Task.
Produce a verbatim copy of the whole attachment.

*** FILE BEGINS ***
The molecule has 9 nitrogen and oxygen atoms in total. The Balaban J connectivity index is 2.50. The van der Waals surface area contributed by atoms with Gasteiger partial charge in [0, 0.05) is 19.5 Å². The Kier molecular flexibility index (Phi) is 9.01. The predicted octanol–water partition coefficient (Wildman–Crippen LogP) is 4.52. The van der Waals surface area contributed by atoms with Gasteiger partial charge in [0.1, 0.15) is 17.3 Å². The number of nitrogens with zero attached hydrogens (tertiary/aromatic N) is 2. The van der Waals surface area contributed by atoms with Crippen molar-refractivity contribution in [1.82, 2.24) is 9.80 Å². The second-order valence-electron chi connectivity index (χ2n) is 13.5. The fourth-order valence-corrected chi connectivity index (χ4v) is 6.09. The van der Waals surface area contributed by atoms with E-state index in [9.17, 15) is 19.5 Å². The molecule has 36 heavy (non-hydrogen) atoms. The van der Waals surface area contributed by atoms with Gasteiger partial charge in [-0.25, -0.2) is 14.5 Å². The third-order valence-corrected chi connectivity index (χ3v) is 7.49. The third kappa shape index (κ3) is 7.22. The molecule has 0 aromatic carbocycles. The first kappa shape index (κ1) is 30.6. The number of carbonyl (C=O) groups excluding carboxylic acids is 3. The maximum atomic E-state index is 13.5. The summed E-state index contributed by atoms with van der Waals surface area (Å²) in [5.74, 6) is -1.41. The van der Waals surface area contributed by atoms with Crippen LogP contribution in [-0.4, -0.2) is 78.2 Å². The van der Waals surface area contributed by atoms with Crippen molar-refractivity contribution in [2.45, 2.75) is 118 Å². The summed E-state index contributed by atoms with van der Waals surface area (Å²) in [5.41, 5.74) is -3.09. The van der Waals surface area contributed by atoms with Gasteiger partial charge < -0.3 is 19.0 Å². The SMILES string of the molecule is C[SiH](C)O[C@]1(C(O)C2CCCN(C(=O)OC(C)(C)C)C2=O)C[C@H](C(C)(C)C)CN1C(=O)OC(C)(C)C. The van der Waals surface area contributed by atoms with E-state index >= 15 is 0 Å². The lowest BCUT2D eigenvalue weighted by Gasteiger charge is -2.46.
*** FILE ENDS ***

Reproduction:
The molecule has 9 nitrogen and oxygen atoms in total. The Balaban J connectivity index is 2.50. The van der Waals surface area contributed by atoms with Gasteiger partial charge in [0, 0.05) is 19.5 Å². The Kier molecular flexibility index (Phi) is 9.01. The predicted octanol–water partition coefficient (Wildman–Crippen LogP) is 4.52. The van der Waals surface area contributed by atoms with Gasteiger partial charge in [0.1, 0.15) is 17.3 Å². The number of nitrogens with zero attached hydrogens (tertiary/aromatic N) is 2. The van der Waals surface area contributed by atoms with Crippen molar-refractivity contribution in [1.82, 2.24) is 9.80 Å². The second-order valence-electron chi connectivity index (χ2n) is 13.5. The fourth-order valence-corrected chi connectivity index (χ4v) is 6.09. The van der Waals surface area contributed by atoms with E-state index in [9.17, 15) is 19.5 Å². The molecule has 36 heavy (non-hydrogen) atoms. The van der Waals surface area contributed by atoms with Gasteiger partial charge in [-0.25, -0.2) is 14.5 Å². The third-order valence-corrected chi connectivity index (χ3v) is 7.49. The third kappa shape index (κ3) is 7.22. The molecule has 0 aromatic carbocycles. The first kappa shape index (κ1) is 30.6. The number of carbonyl (C=O) groups excluding carboxylic acids is 3. The maximum atomic E-state index is 13.5. The summed E-state index contributed by atoms with van der Waals surface area (Å²) in [5.74, 6) is -1.41. The van der Waals surface area contributed by atoms with Crippen LogP contribution in [-0.4, -0.2) is 78.2 Å². The van der Waals surface area contributed by atoms with Crippen molar-refractivity contribution in [2.45, 2.75) is 118 Å². The summed E-state index contributed by atoms with van der Waals surface area (Å²) in [5.41, 5.74) is -3.09. The van der Waals surface area contributed by atoms with Gasteiger partial charge < -0.3 is 19.0 Å². The SMILES string of the molecule is C[SiH](C)O[C@]1(C(O)C2CCCN(C(=O)OC(C)(C)C)C2=O)C[C@H](C(C)(C)C)CN1C(=O)OC(C)(C)C. The van der Waals surface area contributed by atoms with E-state index >= 15 is 0 Å². The lowest BCUT2D eigenvalue weighted by Gasteiger charge is -2.46.